It only takes one bad person in the system to ruin many lives, that IMO is a huge flaw when you consider their livelihood is generally tied to convictions.

    Seems like a field in which statical analysis could root out the flaws fairly quickly.  Find the anomalies and investigate.  


    You can challenge the subpoena (none / 0) (#11)
    by fuzzyone on Thu Feb 17, 2011 at 06:29:07 PM EST
    Ignoring it could be risky.  Technically its probably not valid but the smarter thing to do is to go to court and move to quash.  The problem is they were using these on witnesses who were unsophisticated and lacked resources and were not likely to take the risk or even understand that there was anything wrong with the subpoena.

    I really hope this has legs (none / 0) (#1)
    by ruffian on Thu Feb 17, 2011 at 12:45:06 PM EST

    Any predictions? (none / 0) (#3)
    by republicratitarian on Thu Feb 17, 2011 at 01:32:45 PM EST
    Harmless error?

    The man doesn't like to hold the man accountable.


    The usual outcome... (none / 0) (#4)
    by kdog on Thu Feb 17, 2011 at 02:06:09 PM EST
    is a settlement...Vecchione does the crime, NYC taxpayers do the time.

    Though in fairness you could say the people of NYC are the criminal kingpin here...via the leaders they elect and brand of "law & order" they allow, Vecchione is just the hired muscle, so maybe the people should do the time.


    I have one slight (none / 0) (#5)
    by Zorba on Thu Feb 17, 2011 at 02:14:13 PM EST
    addition to make, kdog.  "NYC taxpayers" don't just "do the time,"  they do the dime.  Lot's and lots of dimes, since they wind up paying for any settlement reached.  But other than that, yes, it's all true.  When the taxpayers get tired of ponying up for the misdeeds of their leaders (and those whom the leaders hire), maybe they'll elect better leaders.  (Although, in truth, I'm not holding my breath.)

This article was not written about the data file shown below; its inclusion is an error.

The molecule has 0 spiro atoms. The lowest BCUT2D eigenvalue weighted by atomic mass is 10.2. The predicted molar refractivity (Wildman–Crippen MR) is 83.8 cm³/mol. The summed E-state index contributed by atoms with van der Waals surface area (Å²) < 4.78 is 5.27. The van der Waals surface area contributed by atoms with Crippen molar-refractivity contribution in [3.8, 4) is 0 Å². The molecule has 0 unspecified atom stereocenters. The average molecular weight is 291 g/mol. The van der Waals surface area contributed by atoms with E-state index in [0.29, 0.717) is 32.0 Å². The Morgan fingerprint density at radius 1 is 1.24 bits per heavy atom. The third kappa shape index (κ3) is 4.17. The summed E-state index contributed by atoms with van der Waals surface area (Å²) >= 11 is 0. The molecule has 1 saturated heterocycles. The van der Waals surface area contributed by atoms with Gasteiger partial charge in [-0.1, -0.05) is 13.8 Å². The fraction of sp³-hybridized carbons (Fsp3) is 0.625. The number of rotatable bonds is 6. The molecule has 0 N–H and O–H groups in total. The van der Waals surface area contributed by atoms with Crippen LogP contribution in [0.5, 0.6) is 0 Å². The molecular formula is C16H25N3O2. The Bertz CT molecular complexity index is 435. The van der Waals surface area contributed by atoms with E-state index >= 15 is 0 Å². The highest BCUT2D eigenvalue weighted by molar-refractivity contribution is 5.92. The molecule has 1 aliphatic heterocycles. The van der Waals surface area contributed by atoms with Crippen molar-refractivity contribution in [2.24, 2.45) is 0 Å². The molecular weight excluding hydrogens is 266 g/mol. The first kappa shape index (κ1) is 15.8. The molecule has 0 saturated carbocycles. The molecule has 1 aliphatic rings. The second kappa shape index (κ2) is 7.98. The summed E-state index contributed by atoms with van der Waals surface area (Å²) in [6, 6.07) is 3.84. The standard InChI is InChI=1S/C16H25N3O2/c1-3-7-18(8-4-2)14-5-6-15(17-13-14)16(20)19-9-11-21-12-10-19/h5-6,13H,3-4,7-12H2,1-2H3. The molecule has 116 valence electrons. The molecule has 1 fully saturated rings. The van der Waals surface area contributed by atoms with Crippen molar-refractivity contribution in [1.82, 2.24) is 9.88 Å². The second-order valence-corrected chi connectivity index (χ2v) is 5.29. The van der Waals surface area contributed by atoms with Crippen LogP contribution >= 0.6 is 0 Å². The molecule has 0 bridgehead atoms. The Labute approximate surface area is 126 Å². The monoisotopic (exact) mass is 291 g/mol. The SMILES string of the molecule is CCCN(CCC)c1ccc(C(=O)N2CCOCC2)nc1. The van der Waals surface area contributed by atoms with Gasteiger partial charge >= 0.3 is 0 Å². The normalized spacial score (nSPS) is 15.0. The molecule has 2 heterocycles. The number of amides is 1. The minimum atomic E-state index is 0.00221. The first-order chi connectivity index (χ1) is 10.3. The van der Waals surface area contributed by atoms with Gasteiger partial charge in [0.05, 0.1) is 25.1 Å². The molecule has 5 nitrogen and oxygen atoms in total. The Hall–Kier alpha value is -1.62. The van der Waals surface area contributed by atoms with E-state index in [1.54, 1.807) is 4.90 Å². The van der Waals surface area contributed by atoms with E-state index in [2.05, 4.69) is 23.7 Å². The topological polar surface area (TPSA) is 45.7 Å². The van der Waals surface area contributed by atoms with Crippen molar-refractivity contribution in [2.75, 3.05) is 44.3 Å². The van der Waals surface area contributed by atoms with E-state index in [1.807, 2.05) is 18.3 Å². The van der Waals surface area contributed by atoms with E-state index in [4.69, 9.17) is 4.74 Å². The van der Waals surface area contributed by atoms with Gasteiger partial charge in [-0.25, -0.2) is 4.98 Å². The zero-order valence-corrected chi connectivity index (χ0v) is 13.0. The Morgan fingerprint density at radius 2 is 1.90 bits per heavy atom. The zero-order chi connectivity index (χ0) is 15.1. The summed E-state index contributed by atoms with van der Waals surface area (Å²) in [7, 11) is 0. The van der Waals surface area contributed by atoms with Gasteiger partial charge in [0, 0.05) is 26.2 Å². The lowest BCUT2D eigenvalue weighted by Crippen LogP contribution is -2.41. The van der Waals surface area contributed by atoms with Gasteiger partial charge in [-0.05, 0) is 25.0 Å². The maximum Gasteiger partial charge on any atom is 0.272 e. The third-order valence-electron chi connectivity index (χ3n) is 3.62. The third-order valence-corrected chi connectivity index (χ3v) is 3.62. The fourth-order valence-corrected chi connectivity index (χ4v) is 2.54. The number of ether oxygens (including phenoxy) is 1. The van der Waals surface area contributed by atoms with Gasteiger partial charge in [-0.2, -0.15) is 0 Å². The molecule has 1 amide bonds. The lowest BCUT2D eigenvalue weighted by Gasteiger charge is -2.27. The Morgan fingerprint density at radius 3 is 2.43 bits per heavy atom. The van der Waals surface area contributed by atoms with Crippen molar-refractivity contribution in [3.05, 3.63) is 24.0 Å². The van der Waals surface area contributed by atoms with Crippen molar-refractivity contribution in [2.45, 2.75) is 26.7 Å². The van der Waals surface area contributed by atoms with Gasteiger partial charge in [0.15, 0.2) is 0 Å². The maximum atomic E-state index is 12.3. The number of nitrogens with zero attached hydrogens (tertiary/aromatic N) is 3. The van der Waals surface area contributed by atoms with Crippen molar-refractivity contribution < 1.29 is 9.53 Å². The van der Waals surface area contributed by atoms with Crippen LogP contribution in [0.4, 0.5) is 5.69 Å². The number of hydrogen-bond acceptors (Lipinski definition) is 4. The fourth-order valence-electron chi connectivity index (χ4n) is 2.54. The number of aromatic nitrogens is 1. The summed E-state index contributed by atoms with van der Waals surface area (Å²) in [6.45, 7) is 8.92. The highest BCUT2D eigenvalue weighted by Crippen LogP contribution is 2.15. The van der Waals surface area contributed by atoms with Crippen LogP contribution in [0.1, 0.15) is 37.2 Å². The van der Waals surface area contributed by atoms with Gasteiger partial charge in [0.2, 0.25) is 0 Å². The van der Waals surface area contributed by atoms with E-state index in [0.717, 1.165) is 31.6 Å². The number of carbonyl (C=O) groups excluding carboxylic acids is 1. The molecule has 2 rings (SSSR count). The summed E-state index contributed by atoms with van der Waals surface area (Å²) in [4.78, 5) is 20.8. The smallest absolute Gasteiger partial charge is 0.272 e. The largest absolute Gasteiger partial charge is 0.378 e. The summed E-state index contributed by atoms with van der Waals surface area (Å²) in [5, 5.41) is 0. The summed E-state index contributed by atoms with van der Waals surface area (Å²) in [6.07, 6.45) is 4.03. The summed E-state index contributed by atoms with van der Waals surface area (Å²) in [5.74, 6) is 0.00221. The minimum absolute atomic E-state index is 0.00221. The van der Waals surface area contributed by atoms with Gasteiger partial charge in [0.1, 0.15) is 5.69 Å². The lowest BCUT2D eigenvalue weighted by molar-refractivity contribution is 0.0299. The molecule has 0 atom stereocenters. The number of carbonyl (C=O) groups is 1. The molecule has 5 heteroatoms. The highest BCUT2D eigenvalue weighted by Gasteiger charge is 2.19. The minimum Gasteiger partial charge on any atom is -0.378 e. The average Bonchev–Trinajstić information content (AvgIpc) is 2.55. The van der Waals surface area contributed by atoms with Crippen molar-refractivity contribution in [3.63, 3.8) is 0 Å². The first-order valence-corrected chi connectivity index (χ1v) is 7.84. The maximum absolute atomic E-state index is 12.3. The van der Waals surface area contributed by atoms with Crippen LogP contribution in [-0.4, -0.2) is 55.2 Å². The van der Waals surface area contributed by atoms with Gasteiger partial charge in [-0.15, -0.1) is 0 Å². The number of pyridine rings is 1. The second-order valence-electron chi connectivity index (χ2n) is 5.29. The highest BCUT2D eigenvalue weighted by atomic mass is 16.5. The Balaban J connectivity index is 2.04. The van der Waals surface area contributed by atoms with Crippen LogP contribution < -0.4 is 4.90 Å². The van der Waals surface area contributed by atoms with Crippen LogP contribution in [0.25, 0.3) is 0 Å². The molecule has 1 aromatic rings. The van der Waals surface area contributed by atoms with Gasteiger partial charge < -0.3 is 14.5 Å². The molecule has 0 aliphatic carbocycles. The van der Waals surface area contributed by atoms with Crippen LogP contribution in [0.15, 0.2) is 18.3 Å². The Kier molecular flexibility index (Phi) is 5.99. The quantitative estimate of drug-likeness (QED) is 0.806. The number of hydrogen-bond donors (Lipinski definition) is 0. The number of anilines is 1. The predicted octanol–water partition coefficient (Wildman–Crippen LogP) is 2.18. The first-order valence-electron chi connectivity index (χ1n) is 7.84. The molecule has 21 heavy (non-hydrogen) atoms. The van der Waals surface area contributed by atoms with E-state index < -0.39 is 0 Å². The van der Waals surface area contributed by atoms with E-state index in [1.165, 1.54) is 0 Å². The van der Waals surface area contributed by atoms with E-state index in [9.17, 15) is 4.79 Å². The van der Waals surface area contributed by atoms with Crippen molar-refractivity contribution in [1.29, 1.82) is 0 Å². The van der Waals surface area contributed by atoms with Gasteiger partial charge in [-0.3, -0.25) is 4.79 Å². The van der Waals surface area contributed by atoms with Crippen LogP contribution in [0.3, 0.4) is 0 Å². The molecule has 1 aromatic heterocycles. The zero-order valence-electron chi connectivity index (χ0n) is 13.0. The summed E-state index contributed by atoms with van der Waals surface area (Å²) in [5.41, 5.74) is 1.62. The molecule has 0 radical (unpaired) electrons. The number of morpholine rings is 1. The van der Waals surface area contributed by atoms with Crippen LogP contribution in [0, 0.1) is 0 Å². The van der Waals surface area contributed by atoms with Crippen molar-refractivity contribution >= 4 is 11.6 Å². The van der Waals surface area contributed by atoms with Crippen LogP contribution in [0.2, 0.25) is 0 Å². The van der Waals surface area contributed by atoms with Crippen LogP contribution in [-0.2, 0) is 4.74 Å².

Thats what I meant... (5.00 / 0) (#6)
    by kdog on Thu Feb 17, 2011 at 02:19:46 PM EST
    poorly worded on my part...our dimes as the time.

    Though I wouldn't put it past the authoritarians to draw names at random from the phone book to serve actual sentences for crimes committed by the state...the people upstate need jobs and all the factories are closed...just human warehouses now and they need inventory.


    I've said it before (none / 0) (#7)
    by republicratitarian on Thu Feb 17, 2011 at 02:32:59 PM EST
    It's like the those at all levels of the system it seems, prosecutors, DA's, judge's, courts; all go out of their way to justify the governments actions.
    Imagine the repercussions if the government were actually held to the standard it's citizens were.

    Yes, that is what I hope too (5.00 / 0) (#8)
    by ruffian on Thu Feb 17, 2011 at 03:09:34 PM EST
    Maybe they'll figure out that sure justice is better than swift justice.

    I fear the press will always be asking 'why haven't you arrested anyone yet?' however.